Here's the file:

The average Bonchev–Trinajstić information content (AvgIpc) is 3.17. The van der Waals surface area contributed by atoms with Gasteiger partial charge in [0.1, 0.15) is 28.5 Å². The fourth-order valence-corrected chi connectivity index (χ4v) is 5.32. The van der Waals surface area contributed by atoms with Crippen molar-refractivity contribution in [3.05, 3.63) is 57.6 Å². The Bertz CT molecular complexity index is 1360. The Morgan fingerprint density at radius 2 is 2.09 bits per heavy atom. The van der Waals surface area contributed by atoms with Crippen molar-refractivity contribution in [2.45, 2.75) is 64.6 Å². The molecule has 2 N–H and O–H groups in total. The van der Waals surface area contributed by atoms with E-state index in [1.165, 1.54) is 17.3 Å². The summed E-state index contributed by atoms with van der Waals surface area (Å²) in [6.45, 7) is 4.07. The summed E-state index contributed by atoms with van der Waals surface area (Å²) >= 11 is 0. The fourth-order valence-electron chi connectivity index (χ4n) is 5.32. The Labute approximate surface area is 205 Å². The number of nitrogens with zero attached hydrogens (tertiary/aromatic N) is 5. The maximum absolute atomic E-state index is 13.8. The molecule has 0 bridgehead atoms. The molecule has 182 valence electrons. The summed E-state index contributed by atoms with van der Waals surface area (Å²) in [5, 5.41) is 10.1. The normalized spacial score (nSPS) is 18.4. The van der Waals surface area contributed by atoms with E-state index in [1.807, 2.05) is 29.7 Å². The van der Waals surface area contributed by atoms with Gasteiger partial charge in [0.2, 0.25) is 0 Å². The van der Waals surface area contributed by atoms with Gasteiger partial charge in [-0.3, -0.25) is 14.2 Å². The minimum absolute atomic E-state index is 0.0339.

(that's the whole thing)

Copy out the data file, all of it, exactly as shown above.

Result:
The average Bonchev–Trinajstić information content (AvgIpc) is 3.17. The van der Waals surface area contributed by atoms with Gasteiger partial charge in [0.1, 0.15) is 28.5 Å². The fourth-order valence-corrected chi connectivity index (χ4v) is 5.32. The van der Waals surface area contributed by atoms with Crippen molar-refractivity contribution in [3.05, 3.63) is 57.6 Å². The Bertz CT molecular complexity index is 1360. The Morgan fingerprint density at radius 2 is 2.09 bits per heavy atom. The van der Waals surface area contributed by atoms with Crippen molar-refractivity contribution in [2.45, 2.75) is 64.6 Å². The molecule has 2 N–H and O–H groups in total. The van der Waals surface area contributed by atoms with E-state index in [1.165, 1.54) is 17.3 Å². The summed E-state index contributed by atoms with van der Waals surface area (Å²) in [6.45, 7) is 4.07. The summed E-state index contributed by atoms with van der Waals surface area (Å²) >= 11 is 0. The fourth-order valence-electron chi connectivity index (χ4n) is 5.32. The Labute approximate surface area is 205 Å². The number of nitrogens with zero attached hydrogens (tertiary/aromatic N) is 5. The maximum absolute atomic E-state index is 13.8. The molecule has 0 bridgehead atoms. The molecule has 182 valence electrons. The summed E-state index contributed by atoms with van der Waals surface area (Å²) in [5, 5.41) is 10.1. The normalized spacial score (nSPS) is 18.4. The van der Waals surface area contributed by atoms with E-state index in [1.807, 2.05) is 29.7 Å². The van der Waals surface area contributed by atoms with Gasteiger partial charge in [0.2, 0.25) is 0 Å². The van der Waals surface area contributed by atoms with Gasteiger partial charge in [-0.3, -0.25) is 14.2 Å². The minimum absolute atomic E-state index is 0.0339.